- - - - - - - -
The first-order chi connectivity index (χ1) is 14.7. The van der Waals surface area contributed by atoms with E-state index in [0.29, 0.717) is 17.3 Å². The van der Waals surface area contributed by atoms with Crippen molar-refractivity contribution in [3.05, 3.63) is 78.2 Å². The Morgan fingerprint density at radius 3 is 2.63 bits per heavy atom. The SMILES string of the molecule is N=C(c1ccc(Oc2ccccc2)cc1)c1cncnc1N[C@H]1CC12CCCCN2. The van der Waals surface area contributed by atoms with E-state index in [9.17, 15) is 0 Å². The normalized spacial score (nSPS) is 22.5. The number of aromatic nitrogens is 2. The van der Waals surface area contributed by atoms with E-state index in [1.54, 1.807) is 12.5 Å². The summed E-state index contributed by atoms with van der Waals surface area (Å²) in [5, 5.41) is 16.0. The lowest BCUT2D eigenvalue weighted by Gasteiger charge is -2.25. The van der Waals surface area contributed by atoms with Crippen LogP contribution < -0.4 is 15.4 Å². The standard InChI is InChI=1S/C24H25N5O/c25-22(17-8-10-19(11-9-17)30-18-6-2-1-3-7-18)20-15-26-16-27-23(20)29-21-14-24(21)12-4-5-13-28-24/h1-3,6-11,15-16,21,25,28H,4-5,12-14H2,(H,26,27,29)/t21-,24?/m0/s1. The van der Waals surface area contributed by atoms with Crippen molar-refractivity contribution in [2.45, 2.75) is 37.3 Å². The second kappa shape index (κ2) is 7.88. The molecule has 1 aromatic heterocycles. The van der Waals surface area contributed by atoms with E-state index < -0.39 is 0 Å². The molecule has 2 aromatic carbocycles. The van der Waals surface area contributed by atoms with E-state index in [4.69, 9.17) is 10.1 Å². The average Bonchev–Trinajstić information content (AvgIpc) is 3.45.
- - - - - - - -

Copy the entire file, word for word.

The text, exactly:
The first-order chi connectivity index (χ1) is 14.7. The van der Waals surface area contributed by atoms with E-state index in [0.29, 0.717) is 17.3 Å². The van der Waals surface area contributed by atoms with Crippen molar-refractivity contribution in [3.05, 3.63) is 78.2 Å². The Morgan fingerprint density at radius 3 is 2.63 bits per heavy atom. The SMILES string of the molecule is N=C(c1ccc(Oc2ccccc2)cc1)c1cncnc1N[C@H]1CC12CCCCN2. The van der Waals surface area contributed by atoms with E-state index in [9.17, 15) is 0 Å². The normalized spacial score (nSPS) is 22.5. The number of aromatic nitrogens is 2. The van der Waals surface area contributed by atoms with E-state index in [1.54, 1.807) is 12.5 Å². The summed E-state index contributed by atoms with van der Waals surface area (Å²) in [5, 5.41) is 16.0. The lowest BCUT2D eigenvalue weighted by Gasteiger charge is -2.25. The van der Waals surface area contributed by atoms with Crippen LogP contribution < -0.4 is 15.4 Å². The standard InChI is InChI=1S/C24H25N5O/c25-22(17-8-10-19(11-9-17)30-18-6-2-1-3-7-18)20-15-26-16-27-23(20)29-21-14-24(21)12-4-5-13-28-24/h1-3,6-11,15-16,21,25,28H,4-5,12-14H2,(H,26,27,29)/t21-,24?/m0/s1. The van der Waals surface area contributed by atoms with Crippen molar-refractivity contribution in [2.45, 2.75) is 37.3 Å². The second kappa shape index (κ2) is 7.88. The molecule has 1 aromatic heterocycles. The van der Waals surface area contributed by atoms with E-state index < -0.39 is 0 Å². The molecule has 2 aromatic carbocycles. The van der Waals surface area contributed by atoms with E-state index in [4.69, 9.17) is 10.1 Å². The average Bonchev–Trinajstić information content (AvgIpc) is 3.45.